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Tim Deschryver for This is Learning

Posted on • Originally published at timdeschryver.dev

Stop misusing TypeScript type assertions

Follow me on Twitter at @tim_deschryver | Subscribe to the Newsletter | Originally published on timdeschryver.dev.


I'm writing this so you don't make the same mistake as our team.
Without knowing how much impact type assertions would have, our team started to use them everywhere.

This started out great.
We had type-safety in our code, and we felt safe to future changes.
At least, we thought so.

In retrospect, we now know that we had created a false sense of security.
We had created a safety net with a lot of holes, which defeats the purpose of having a safety net.

To give a simple example, a lot of our code to create a new instance of a type looked like this.

// inline
const customer = { customerId: newid(), name: 'Sarah' } as Customer;
// or a variant with angle brackets
const customer = <Customer>{ customerId: newid(), name: 'Sarah' };

// even better, via a factory method
function createCustomer(name: string) {
    return { customerId: newid(), names } as Customer;
}
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The code has two problems concerning the correctness of these objects when the respective type is changed:

  • new properties that are required aren't caught;
  • existing properties that are removed aren't flagged;

The simple fix is to ditch the type assertions and to replace them with type annotations and return types.

// inline
const customer: Customer = { customerId: newid(), name: 'Sarah' };

// even better, via a factory method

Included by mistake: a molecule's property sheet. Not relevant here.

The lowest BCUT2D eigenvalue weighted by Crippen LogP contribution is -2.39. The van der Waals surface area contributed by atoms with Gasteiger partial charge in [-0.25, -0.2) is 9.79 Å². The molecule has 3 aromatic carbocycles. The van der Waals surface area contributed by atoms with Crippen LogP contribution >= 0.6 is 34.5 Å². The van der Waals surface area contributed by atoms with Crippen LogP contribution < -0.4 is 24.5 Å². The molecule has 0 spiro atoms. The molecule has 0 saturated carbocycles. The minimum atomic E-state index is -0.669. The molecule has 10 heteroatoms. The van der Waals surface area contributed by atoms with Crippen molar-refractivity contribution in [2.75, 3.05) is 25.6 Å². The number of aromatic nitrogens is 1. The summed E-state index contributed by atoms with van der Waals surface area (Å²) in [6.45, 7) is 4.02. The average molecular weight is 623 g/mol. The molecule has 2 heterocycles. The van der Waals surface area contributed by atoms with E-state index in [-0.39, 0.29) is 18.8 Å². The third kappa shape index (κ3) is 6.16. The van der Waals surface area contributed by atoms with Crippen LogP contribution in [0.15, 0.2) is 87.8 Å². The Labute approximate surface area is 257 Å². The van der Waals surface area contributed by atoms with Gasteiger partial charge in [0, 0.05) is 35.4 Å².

function createCustomer(name: string): Customer {
    return { customerId: newid(), names };
}
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With the updated snippet, we now get correct and helpful compile errors when the type is modified.

To enforce this practice, you can enable the ESLint rule Enforces consistent usage of type assertions (consistent-type-assertions).

Fiddle with this example in the following TypeScript playground.


Follow me on Twitter at @tim_deschryver | Subscribe to the Newsletter | Originally published on timdeschryver.dev.

Discussion (5)

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fiatinnovations profile image
Oyinlola Olasunkanmi

To be honest, I never write type assertions but annotations

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layzee profile image
Lars Gyrup Brink Nielsen • Edited on

Let me guess, most of you come from C# backgrounds 😃

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timdeschryver profile image
Tim Deschryver Author

yep... 😅 is it that obvious?

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jwp profile image
John Peters

Thanks for post.

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pnminh1710 profile image
Minh Phan

actually when I working with other lib and their type declations is full of any, I have to use this trick to bypass typechecking :D.
FYI: aws-amplify :D